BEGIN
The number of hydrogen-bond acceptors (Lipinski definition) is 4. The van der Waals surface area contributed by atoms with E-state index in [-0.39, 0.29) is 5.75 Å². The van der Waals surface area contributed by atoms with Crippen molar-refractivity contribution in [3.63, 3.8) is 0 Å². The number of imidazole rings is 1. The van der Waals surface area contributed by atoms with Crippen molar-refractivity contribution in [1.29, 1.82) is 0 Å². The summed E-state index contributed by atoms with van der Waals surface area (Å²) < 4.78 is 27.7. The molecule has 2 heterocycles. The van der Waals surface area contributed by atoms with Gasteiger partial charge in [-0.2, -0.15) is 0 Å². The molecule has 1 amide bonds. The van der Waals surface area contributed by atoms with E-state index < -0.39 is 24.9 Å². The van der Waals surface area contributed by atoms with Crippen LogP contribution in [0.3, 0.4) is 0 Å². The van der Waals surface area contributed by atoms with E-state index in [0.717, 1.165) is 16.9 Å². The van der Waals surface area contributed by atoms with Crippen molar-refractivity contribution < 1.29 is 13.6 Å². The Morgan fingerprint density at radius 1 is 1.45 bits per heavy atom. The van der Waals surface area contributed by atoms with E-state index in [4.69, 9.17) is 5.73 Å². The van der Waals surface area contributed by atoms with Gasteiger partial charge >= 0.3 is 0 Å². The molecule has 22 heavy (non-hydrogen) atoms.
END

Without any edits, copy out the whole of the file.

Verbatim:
The number of hydrogen-bond acceptors (Lipinski definition) is 4. The van der Waals surface area contributed by atoms with E-state index in [-0.39, 0.29) is 5.75 Å². The van der Waals surface area contributed by atoms with Crippen molar-refractivity contribution in [3.63, 3.8) is 0 Å². The number of imidazole rings is 1. The van der Waals surface area contributed by atoms with Crippen molar-refractivity contribution in [1.29, 1.82) is 0 Å². The summed E-state index contributed by atoms with van der Waals surface area (Å²) < 4.78 is 27.7. The molecule has 2 heterocycles. The van der Waals surface area contributed by atoms with Gasteiger partial charge in [-0.2, -0.15) is 0 Å². The molecule has 1 amide bonds. The van der Waals surface area contributed by atoms with E-state index < -0.39 is 24.9 Å². The van der Waals surface area contributed by atoms with Crippen LogP contribution in [0.3, 0.4) is 0 Å². The van der Waals surface area contributed by atoms with E-state index in [0.717, 1.165) is 16.9 Å². The van der Waals surface area contributed by atoms with Crippen molar-refractivity contribution < 1.29 is 13.6 Å². The Morgan fingerprint density at radius 1 is 1.45 bits per heavy atom. The van der Waals surface area contributed by atoms with E-state index in [4.69, 9.17) is 5.73 Å². The van der Waals surface area contributed by atoms with Gasteiger partial charge >= 0.3 is 0 Å². The molecule has 22 heavy (non-hydrogen) atoms.